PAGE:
HHH: Library Telehealth Status Check

I first highlighted the new service of library telehealth in May 2019 (HHH: Telehealth). Then a couple of years later, I revisited the topic in March 2021 (HHH: Library Telehealth Visits Revisited) to explore how the pandemic had intensified the need for this service and why libraries were a good fit to help provide it.

Since then, the Institute of Museum and Library Services (IMLS) through the federal American Rescue Plan Act (ARPA) has provided funding to libraries to support emergency services such as telehealth in response to the pandemic. With some of our ARPA funding, TSLAC launched its first ever Texas Telehealth Grant Program which awarded four public libraries with the equipment and resources needed to facilitate a telehealth project at their facilities.

Today’s highlight returns to one of my personal favorite topics: Telehealth.

New to the idea of telehealth services available in libraries?

This 3-minute video made by the Network of the National Library of Medicine (NNLM) is a great introduction and stars Texas’ own Pottsboro Library, featuring Dianne Connery, nationally recognized pioneer in this space. You can also learn more by listening to this NNLM podcast.

Texas Telehealth Grant Program

Through the Texas Telehealth Grant Program, TSLAC was able to fund the creation of telehealth facilities in four public libraries. The four locations range considerably in size and geographic region. Here is a brief summary of the four public library grantees’ telehealth programs:

Map of Texas showing the four locations of the Telehealth pilot grant.
Map of Texas showing the four grantee locations

Hillsboro City Library (Hillsboro):
Population served: 8,221

  • The telehealth program launched in August 2022, with telehealth rooms available to the public.
  • Staff gave out telehealth promotional materials at their first-ever health fair, hosted by the county, and provided presentations to local civic organizations.
  • People are still using the telehealth rooms.
Promotional graphic for Hillsboro City Library's Virtual Health Center

McAllen Public Library (McAllen):
Population served: 219,705

  • A fully contained “Nook Solo Booth” was installed inside the library with a touch screen monitor, ring light, and webcam.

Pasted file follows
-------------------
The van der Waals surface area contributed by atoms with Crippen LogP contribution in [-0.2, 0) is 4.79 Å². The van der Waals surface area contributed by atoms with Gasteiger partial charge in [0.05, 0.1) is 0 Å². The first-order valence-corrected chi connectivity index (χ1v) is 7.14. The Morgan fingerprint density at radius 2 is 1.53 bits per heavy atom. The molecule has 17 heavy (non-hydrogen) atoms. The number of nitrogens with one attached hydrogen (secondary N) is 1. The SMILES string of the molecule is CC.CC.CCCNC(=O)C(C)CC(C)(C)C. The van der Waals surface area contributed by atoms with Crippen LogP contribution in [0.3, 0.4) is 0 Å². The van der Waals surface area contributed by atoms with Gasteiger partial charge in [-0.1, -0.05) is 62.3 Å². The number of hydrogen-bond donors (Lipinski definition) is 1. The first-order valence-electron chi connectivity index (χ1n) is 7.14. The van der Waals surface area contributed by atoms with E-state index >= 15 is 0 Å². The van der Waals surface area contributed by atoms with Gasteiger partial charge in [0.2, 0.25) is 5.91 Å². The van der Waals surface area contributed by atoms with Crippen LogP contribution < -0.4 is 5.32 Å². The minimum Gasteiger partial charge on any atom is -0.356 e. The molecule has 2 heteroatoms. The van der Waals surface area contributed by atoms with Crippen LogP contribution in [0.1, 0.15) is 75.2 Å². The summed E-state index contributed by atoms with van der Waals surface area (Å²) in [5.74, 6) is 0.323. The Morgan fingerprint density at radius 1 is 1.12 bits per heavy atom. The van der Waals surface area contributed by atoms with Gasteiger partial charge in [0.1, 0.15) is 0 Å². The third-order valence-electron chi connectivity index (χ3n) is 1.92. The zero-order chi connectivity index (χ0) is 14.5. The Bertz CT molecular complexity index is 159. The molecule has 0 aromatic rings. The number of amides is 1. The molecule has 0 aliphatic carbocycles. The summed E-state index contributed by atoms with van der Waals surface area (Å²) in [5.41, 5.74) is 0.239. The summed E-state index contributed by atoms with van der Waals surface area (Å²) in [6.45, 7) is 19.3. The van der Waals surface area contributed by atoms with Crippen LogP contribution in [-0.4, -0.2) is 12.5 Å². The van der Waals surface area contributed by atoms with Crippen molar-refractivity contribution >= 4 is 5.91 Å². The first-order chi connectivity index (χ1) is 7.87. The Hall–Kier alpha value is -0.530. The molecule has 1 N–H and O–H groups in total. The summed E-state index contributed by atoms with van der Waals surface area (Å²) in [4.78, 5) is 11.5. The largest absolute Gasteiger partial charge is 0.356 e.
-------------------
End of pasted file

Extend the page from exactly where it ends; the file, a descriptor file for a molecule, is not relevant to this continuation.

• The program was promoted locally with a vinyl wrap for the booth, plus newspaper print and digital advertisements.
  • Multiple community and family health fairs were held in conjunction with the service.
  • Custom signs were printed to promote the telehealth program across the community, including at City Hall.
Printed sign of the Care4Me Telehealth program at McAllen Public Library

Austin Public Library (Austin):
Population served: 961,855

With the grant funding, APL was able to explore the service and learned much from the experience.

  • Though they’d hoped to fund four portable rooms in different branch locations, funding only supported the purchase of a portable consultation cubicle in a single branch.
  • For security and safety reasons, these portable consultation cubicles have glass walls and are not soundproof, which creates challenges in creating privacy. As these are installed in meeting rooms, programming, community meetings, and events takes precedence over the use of the cubicles in this shared space.
  • Despite offering the space for telehealth, they received zero customer requests or use of telehealth services in the two libraries where these cubicles were installed. Some possible reasons for this are that Austin has many neighborhood community clinics, including mobile clinic units. In an urban city, having immediate on-demand access to healthcare experts to answer questions and help navigate other care is thought to be an expected level of service for most residents. Plus, many residents have sufficient Internet connectivity to engage with healthcare providers in the privacy and convenience of their home and with family or caregivers.  
  • APL was able to use other ARPA funding from TSLAC to successfully advance their efforts to support their community’s digital access and literacy.

Jeff Davis County Library (Fort Davis):
Population served: 2,220

  • Their telehealth room opened to the public on March 26 as part of a hugely successful local community health fair sponsored by the library.
  • The room was promoted in the local weekly newspaper, in-library signage, social media posts, and in county meetings.
  • Like Pottsboro Library, they have contracted with the UNT Health Science Center to start providing telehealth services to help patrons connect with a doctor willing to conduct telehealth visits.
  • They are also planning a second annual health fair in May 2023 to help get the word out about the service.

Are you considering following in these grantees’ footsteps and offering telehealth services at your library, or are you already doing it? Want to learn more? Please email me with subject line “Telehealth” if you have stories, ideas, or resources to share—or if you just want to stay in the loop with regard to library telehealth in Texas.

Fictional promotional posters for library telehealth

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